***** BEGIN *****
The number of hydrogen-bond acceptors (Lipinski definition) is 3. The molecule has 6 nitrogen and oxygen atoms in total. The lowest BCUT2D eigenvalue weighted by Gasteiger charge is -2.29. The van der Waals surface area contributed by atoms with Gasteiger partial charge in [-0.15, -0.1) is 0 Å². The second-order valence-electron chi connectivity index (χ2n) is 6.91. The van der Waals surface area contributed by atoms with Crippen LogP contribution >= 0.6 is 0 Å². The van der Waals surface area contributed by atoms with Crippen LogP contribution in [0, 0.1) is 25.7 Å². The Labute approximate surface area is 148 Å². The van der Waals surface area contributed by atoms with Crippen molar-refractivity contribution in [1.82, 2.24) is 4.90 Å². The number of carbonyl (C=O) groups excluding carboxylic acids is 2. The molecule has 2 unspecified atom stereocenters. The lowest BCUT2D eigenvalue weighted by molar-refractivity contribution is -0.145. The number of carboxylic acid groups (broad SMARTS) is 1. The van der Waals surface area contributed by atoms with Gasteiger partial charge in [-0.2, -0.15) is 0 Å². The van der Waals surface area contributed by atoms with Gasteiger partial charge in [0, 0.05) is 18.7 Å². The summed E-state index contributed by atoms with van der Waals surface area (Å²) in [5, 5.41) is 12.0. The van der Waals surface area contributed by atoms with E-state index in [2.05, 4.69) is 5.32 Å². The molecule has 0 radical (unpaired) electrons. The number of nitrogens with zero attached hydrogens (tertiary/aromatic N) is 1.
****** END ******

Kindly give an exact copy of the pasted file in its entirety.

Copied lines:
The number of hydrogen-bond acceptors (Lipinski definition) is 3. The molecule has 6 nitrogen and oxygen atoms in total. The lowest BCUT2D eigenvalue weighted by Gasteiger charge is -2.29. The van der Waals surface area contributed by atoms with Gasteiger partial charge in [-0.15, -0.1) is 0 Å². The second-order valence-electron chi connectivity index (χ2n) is 6.91. The van der Waals surface area contributed by atoms with Crippen LogP contribution >= 0.6 is 0 Å². The van der Waals surface area contributed by atoms with Crippen LogP contribution in [0, 0.1) is 25.7 Å². The Labute approximate surface area is 148 Å². The van der Waals surface area contributed by atoms with Crippen molar-refractivity contribution in [1.82, 2.24) is 4.90 Å². The number of carbonyl (C=O) groups excluding carboxylic acids is 2. The molecule has 2 unspecified atom stereocenters. The lowest BCUT2D eigenvalue weighted by molar-refractivity contribution is -0.145. The number of carboxylic acid groups (broad SMARTS) is 1. The van der Waals surface area contributed by atoms with Gasteiger partial charge in [-0.2, -0.15) is 0 Å². The van der Waals surface area contributed by atoms with Gasteiger partial charge in [0, 0.05) is 18.7 Å². The summed E-state index contributed by atoms with van der Waals surface area (Å²) in [5, 5.41) is 12.0. The van der Waals surface area contributed by atoms with E-state index in [2.05, 4.69) is 5.32 Å². The molecule has 0 radical (unpaired) electrons. The number of nitrogens with zero attached hydrogens (tertiary/aromatic N) is 1.